3 years ago

Using in situ hybridization to expand the daily egg production method to new fish species

Gretchen L. Grammer, Emma L. Westlake, Sarah R. Catalano, Melissa L. Wos-Oxley, Mike A. Steer, Andrew P. A. Oxley
The capacity to reliably identify fish eggs is critical in the application of the daily egg production method (DEPM) to estimate biomass of commercially important species. This application has largely been confined to species that have easily identifiable eggs. Various molecular strategies have been used to extend the DEPM to a broader range of species, with recent approaches like in situ hybridization (ISH) that preserves the integrity of whole eggs, embryos or larvae recommended as a suitable alternative over destructive procedures like PCR. Here, we designed and validated an ISH approach for the identification of whole eggs and larvae from Snapper (Chrysophrys auratus) from environmental samples using the mitochondrial 16S rRNA gene as a target for specific horseradish peroxidase (HRP)-conjugated oligonucleotide probes. This colorimetric assay allowed the highly specific detection of positive hybridization signals from intact C. auratus larvae and eggs from mixed-species samples comprising closely related taxa. Furthermore, evaluation of whole eggs across a range of developmental stages revealed the sensitivity of the approach for discerning early stages, thereby guiding staging and the identification of otherwise indistinguishable eggs from environmental samples. This approach represents a major advance from current molecular-based strategies as it is nondestructive and allows for the simultaneous identification and staging of fish eggs (and larvae). The resultant 100% egg identification certainty we have achieved allows the DEPM to be applied to a wider array of fish species and is particularly applicable to species in areas where morphologically similar eggs are being spawned at the same time.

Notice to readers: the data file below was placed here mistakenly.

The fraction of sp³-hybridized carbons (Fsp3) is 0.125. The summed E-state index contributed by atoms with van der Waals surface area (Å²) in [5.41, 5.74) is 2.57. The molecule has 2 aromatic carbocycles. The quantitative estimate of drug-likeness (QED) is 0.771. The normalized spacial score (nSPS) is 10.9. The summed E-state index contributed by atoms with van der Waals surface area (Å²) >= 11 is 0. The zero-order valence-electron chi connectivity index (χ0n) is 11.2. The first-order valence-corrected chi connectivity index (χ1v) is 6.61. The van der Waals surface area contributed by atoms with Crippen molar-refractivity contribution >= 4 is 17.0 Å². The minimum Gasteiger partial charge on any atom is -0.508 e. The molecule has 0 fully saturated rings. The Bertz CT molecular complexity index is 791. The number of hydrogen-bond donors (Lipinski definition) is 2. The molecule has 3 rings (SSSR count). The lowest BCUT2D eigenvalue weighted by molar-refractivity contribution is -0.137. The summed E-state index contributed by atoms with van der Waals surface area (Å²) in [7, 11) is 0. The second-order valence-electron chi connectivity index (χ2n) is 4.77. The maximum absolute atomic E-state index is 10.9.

Publisher URL: http://onlinelibrary.wiley.com/resolve/doi

DOI: 10.1111/1755-0998.12707

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